Podcast Season 2, Episode 10 – There’s Something about Mary: Early Cult and Veneration of the Virgin with Sabrina Higgins

Dr. Sabrina C. Higgins

On this episode of the podcast, we are joined by Dr. Sabrina C. Higgins, an Assistant Professor in the departments of Humanities and Archaeology at Simon Fraser University. Dr. Higgins is an archaeologist and art historian specializing in the cult of the Virgin Mary in late antique Egypt. She is the assistant director of the excavations of a late antique basilica at Golemo Gradište, Konjuh in the Republic of North Macedonia, as well the co-investigator of the Philae Temple Graffiti Project in Egypt. She is also a founding member of the Peopling the Past team and the project’s webmaster.

Listen in, as Dr. Higgins takes us through the emergence of the cult of the Virgin Mary in the Mediterranean basin with an emphasis on the role of material culture in tracing the diffusion of Marian veneration.

Interested in learning more? Check out this related article by Dr. Higgins:

Higgins, S.C. 2017-2019, “Between Catacomb and Sanctuary: The Creation, Diffusion and Elaboration of the Iconography of the Virgin Mary in Late Antique and Early Medieval Egypt”, ECA 11, 17-35.

Looking for a transcript of this episode? Click here.
Painting of a woman, possibly the virgin Mary, reaching into a well. From Dura Europos, Syria.
Painting from the house church at Dura Europos, Syria, depicting the Virgin Mary (?) at the well (Yale University Art Gallery. Public Domain)
Image of a partially destroyed painting of a seated mother and child with a male figure standing to their proper right pointing upwards.
Image of a seated woman and child from the Catacomb of Priscilla in Rome which is often mistakenly identified as one of the earliest images of Mary (Public Domain)
Drawing of the image of the Multiplication of the Loaves and Fishes from the Wescher Catacombs in Alexandria. Jesus is in the centre, flanked by two apostles and groups of seated and standing individuals on either side of them. An inscription bearing the name 'ayia Mara' is seen to the proper right of Christ.

The Multiplication of the Loaves at Fishes, in which “ayia Mara” is identified by an inscription, Wescher Catacombs, Kom el-Shaqafa, Egypt (Leclercq 1924, Fig. 279. Public Domain)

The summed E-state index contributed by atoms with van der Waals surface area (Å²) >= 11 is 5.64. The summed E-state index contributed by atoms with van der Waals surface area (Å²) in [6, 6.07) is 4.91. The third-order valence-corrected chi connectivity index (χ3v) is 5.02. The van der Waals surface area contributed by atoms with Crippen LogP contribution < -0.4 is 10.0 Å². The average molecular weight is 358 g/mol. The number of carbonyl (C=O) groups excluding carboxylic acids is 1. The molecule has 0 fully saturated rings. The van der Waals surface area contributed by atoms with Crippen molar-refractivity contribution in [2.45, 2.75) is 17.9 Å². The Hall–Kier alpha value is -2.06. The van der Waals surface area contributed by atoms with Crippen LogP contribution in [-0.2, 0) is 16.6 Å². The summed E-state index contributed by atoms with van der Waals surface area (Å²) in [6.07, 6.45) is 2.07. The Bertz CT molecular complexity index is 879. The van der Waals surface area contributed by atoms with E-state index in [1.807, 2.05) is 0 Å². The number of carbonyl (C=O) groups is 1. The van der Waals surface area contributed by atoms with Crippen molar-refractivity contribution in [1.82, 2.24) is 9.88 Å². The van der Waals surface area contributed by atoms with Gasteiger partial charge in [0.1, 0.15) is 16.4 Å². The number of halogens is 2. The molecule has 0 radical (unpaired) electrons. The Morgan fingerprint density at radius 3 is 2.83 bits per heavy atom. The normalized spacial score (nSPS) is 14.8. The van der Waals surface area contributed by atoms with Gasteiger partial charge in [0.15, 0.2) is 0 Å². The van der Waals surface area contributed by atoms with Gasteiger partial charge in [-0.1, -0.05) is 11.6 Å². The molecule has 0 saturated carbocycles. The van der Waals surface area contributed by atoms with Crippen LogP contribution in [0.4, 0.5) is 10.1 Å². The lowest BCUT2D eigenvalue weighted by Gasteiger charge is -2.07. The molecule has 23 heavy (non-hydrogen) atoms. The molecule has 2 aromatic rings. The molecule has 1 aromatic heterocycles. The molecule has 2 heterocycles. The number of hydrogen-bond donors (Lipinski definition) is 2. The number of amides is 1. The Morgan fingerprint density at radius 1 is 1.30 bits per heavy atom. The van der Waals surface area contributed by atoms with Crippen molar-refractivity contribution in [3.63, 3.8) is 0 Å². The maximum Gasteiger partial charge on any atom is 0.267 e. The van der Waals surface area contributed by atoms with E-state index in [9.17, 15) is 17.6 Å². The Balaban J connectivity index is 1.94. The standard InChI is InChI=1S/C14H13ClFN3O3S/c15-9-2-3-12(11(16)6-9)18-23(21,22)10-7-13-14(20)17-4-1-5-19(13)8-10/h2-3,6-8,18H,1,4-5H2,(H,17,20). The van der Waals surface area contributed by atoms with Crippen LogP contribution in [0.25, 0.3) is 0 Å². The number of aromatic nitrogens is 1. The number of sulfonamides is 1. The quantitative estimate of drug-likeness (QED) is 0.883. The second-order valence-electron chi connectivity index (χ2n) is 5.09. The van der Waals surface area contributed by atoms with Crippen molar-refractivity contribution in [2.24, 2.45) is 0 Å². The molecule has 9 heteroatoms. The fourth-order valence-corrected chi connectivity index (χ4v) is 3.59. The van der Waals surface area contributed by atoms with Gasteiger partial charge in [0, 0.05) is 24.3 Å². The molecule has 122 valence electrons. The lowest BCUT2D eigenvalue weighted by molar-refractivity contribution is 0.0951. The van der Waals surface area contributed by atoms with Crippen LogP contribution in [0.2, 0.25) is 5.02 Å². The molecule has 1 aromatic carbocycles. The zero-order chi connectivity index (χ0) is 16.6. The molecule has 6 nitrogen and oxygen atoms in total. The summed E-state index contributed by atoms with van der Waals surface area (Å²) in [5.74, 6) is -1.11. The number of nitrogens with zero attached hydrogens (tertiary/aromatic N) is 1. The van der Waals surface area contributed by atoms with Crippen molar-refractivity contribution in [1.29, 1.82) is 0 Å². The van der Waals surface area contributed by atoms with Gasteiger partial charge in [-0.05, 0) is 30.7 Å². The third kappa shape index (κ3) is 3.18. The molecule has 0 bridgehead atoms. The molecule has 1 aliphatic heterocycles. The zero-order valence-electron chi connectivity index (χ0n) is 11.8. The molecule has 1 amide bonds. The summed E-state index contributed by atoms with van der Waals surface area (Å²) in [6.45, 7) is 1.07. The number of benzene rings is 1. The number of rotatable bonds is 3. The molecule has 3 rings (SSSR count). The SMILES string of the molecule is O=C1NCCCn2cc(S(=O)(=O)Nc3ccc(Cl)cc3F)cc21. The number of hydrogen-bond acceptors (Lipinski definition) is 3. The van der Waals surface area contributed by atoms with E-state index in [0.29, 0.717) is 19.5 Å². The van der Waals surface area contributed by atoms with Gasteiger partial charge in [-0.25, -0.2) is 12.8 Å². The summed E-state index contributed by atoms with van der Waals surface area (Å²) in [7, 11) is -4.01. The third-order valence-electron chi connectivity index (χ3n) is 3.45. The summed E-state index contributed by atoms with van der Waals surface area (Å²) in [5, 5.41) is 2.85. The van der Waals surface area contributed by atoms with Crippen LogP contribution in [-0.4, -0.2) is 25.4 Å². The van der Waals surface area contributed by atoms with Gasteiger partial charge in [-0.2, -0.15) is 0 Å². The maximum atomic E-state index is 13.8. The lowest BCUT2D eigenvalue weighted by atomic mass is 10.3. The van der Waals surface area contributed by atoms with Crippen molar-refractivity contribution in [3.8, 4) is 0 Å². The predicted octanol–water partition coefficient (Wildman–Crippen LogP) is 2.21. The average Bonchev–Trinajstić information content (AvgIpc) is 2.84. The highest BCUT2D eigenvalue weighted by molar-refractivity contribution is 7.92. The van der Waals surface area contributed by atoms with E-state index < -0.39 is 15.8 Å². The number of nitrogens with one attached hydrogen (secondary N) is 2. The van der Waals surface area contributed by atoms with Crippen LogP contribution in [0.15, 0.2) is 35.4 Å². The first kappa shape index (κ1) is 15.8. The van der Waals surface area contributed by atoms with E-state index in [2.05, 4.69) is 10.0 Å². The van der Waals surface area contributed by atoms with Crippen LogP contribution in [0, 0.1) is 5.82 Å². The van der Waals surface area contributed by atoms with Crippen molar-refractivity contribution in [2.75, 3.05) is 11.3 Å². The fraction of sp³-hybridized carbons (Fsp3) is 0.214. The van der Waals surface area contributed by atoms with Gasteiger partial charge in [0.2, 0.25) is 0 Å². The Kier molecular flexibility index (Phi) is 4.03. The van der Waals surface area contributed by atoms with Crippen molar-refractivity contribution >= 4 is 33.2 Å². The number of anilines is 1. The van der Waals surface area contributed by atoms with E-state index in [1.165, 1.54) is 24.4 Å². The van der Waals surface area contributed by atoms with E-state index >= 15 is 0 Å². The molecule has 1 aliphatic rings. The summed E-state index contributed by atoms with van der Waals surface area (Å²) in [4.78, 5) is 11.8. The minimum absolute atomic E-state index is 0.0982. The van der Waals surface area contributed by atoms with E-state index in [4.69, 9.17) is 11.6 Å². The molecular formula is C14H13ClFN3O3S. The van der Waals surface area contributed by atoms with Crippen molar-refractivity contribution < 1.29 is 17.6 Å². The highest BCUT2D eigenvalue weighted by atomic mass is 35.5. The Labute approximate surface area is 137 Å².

Round pilgrim token depicting the Annunciation between the Virgin Mary on the left and the archangel Gabriel on the right.
Pilgrim token depicting the Annunciation, Qal’at Sem’an, Syria (© The Trustees of the British Museum)
Photograph of the front of the church of Santa Maria Maggiore.
The church of Santa Maria Maggiore in Rome, one of the earliest churches dedicated to the Virgin, in its modern state after later construction projects (CC BY-SA 3.0 Martin Falbisoner)
Photo of a painting of Mary in a wall niche from a monastery in Egypt. She is standing in the bottom centre of the composition flanked by several men on either side. Christ is in the upper register in a mandorla.
Double Composition featuring Mary Orans in a niche in Chapel XVII, Monastery of Apa Apollo, Bawit, Egypt (Clédat 1904/1906, Pl. 40. Public Domain)
Painting of Mary holding the Christ Child in her lap and nursing Him with her right breast.

Galaktotrophousa (Mary breastfeeding), Room 30, Monastery of Apa Apollo, Bawit, Egypt (Maspero 1931, Pl. 43. Public Domain)

Bolman, E.S. 2001, ‘Joining the Community of Saints: Monastic Paintings and Ascetic Practice in Early Christian Egypt’, in: S. McNally (ed.), Shaping Community: The Art and Archaeology of Monasticism, Oxford, 41-56.

Brubaker, L., M. Cunningham, 2007, ‘Byzantine Veneration of the Theotokos: Icons, Relics, and Eighth-Century Homilies’, in: H. Amirav, B. ter Haar Romeny (eds), From Rome to Constantinople, Studies in Honour of Averil Cameron, Leuven, 235-250.

Cameron, A. 2004, ‘The Cult of the Virgin in Late Antiquity: Religious Development and Myth-Making’, in: R.N. Swanson (ed.), The Church and Mary, Suffolk, 1-21.

Higgins, S. 2012, ‘Divine Mothers: The Influence of Isis on the Virgin Mary in Egyptian Lactans-Iconography’, JCSCS 3-4, 71-88.

Kalavrezou, I. 1990, ‘Images of the Mother: When the Virgin Mary Became “Meter Theou”’, DOP 44, 165-172.

Laferrière, P.-H. 2008, La bible murale dans les sanctuaires coptes, Cairo.

Mathews, T.F., N. Muller, 2005, ‘Isis and Mary in the Early Icons’, in: M. Vassilaki (ed), Images of the Mother of God: Perceptions of the Theotokos in Byzantium, Aldershot 3-11.

Parlby, G. 2007, ‘The Origins of Marian Art: The Evolution of Marian Art in the Western Church until AD 431’, in: S.J. Boss (ed.), Mary: The Complete Resource, London, 106-147.

Preppard, M. 2012, “Illuminating the Dura-Europos Baptistery: Comparanda for the Female Figures”, Journal of Early Christian Studies 20, 543-74.

Shoemaker, S. 2016, Mary in Early Christian Faith and Devotion, New Haven.

Tran Tam Tinh, V. 1973, Isis lactans. Corpus des monuments gréco-romains d’Isis allaitant Harpocrate, Leiden.

Vassilaki, M. (ed.), 2000, Mother of God: Representations of the Virgin in Byzantine Art, Milan.

Zibawi, M. 2003, Images de l’Égypte chrétienne: Iconologie copte, Milan.

Published by Peopling the Past

A Digital Humanities initiative that hosts free, open-access resources for teaching and learning about real people in the ancient world and the people who study them.

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